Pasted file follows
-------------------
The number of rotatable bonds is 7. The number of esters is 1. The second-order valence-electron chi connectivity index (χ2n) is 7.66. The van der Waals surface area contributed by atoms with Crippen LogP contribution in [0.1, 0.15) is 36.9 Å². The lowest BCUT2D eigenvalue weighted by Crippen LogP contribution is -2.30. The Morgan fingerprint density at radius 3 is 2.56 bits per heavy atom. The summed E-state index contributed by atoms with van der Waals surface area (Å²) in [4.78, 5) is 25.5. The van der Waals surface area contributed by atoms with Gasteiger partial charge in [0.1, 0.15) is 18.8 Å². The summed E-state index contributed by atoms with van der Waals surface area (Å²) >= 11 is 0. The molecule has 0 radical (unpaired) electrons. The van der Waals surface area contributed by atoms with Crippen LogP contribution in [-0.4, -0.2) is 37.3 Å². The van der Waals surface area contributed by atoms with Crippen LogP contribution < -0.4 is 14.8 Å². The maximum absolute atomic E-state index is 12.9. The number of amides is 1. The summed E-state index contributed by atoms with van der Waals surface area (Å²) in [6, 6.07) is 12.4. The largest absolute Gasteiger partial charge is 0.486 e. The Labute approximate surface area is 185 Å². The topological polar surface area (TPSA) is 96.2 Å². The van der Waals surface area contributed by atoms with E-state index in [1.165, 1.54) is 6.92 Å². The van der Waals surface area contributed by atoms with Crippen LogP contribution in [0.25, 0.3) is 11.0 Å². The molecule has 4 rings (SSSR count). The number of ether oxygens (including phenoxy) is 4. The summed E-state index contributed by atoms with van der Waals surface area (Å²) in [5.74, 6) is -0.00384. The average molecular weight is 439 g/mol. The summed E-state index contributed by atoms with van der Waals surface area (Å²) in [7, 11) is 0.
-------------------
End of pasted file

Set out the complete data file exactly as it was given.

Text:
The number of rotatable bonds is 7. The number of esters is 1. The second-order valence-electron chi connectivity index (χ2n) is 7.66. The van der Waals surface area contributed by atoms with Crippen LogP contribution in [0.1, 0.15) is 36.9 Å². The lowest BCUT2D eigenvalue weighted by Crippen LogP contribution is -2.30. The Morgan fingerprint density at radius 3 is 2.56 bits per heavy atom. The summed E-state index contributed by atoms with van der Waals surface area (Å²) in [4.78, 5) is 25.5. The van der Waals surface area contributed by atoms with Gasteiger partial charge in [0.1, 0.15) is 18.8 Å². The summed E-state index contributed by atoms with van der Waals surface area (Å²) >= 11 is 0. The molecule has 0 radical (unpaired) electrons. The van der Waals surface area contributed by atoms with Crippen LogP contribution in [-0.4, -0.2) is 37.3 Å². The van der Waals surface area contributed by atoms with Crippen LogP contribution < -0.4 is 14.8 Å². The maximum absolute atomic E-state index is 12.9. The number of amides is 1. The summed E-state index contributed by atoms with van der Waals surface area (Å²) in [6, 6.07) is 12.4. The largest absolute Gasteiger partial charge is 0.486 e. The Labute approximate surface area is 185 Å². The topological polar surface area (TPSA) is 96.2 Å². The van der Waals surface area contributed by atoms with E-state index in [1.165, 1.54) is 6.92 Å². The van der Waals surface area contributed by atoms with Crippen LogP contribution in [0.25, 0.3) is 11.0 Å². The molecule has 4 rings (SSSR count). The number of ether oxygens (including phenoxy) is 4. The summed E-state index contributed by atoms with van der Waals surface area (Å²) in [5.74, 6) is -0.00384. The average molecular weight is 439 g/mol. The summed E-state index contributed by atoms with van der Waals surface area (Å²) in [7, 11) is 0.